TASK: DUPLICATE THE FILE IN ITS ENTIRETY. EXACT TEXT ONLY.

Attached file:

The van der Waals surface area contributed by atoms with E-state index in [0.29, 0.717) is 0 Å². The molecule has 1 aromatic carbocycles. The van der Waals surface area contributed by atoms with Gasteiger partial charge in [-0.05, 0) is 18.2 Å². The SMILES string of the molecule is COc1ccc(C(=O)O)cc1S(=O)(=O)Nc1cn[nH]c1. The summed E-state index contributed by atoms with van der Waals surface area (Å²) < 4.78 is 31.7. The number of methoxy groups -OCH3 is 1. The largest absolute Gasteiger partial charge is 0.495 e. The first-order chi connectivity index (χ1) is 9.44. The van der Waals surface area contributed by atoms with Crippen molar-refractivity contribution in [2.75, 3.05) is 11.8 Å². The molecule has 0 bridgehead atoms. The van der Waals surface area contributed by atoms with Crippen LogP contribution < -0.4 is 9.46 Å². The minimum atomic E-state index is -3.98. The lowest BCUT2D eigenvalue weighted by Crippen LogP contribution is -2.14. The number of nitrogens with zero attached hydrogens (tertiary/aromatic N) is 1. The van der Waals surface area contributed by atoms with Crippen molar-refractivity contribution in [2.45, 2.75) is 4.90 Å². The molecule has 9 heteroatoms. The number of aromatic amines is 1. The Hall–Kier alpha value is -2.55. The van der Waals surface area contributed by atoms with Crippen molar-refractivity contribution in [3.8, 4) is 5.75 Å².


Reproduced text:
The van der Waals surface area contributed by atoms with E-state index in [0.29, 0.717) is 0 Å². The molecule has 1 aromatic carbocycles. The van der Waals surface area contributed by atoms with Gasteiger partial charge in [-0.05, 0) is 18.2 Å². The SMILES string of the molecule is COc1ccc(C(=O)O)cc1S(=O)(=O)Nc1cn[nH]c1. The summed E-state index contributed by atoms with van der Waals surface area (Å²) < 4.78 is 31.7. The number of methoxy groups -OCH3 is 1. The largest absolute Gasteiger partial charge is 0.495 e. The first-order chi connectivity index (χ1) is 9.44. The van der Waals surface area contributed by atoms with Crippen molar-refractivity contribution in [2.75, 3.05) is 11.8 Å². The molecule has 0 bridgehead atoms. The van der Waals surface area contributed by atoms with Crippen LogP contribution < -0.4 is 9.46 Å². The minimum atomic E-state index is -3.98. The lowest BCUT2D eigenvalue weighted by Crippen LogP contribution is -2.14. The number of nitrogens with zero attached hydrogens (tertiary/aromatic N) is 1. The van der Waals surface area contributed by atoms with Crippen molar-refractivity contribution in [2.45, 2.75) is 4.90 Å². The molecule has 9 heteroatoms. The number of aromatic amines is 1. The Hall–Kier alpha value is -2.55. The van der Waals surface area contributed by atoms with Crippen molar-refractivity contribution in [3.8, 4) is 5.75 Å².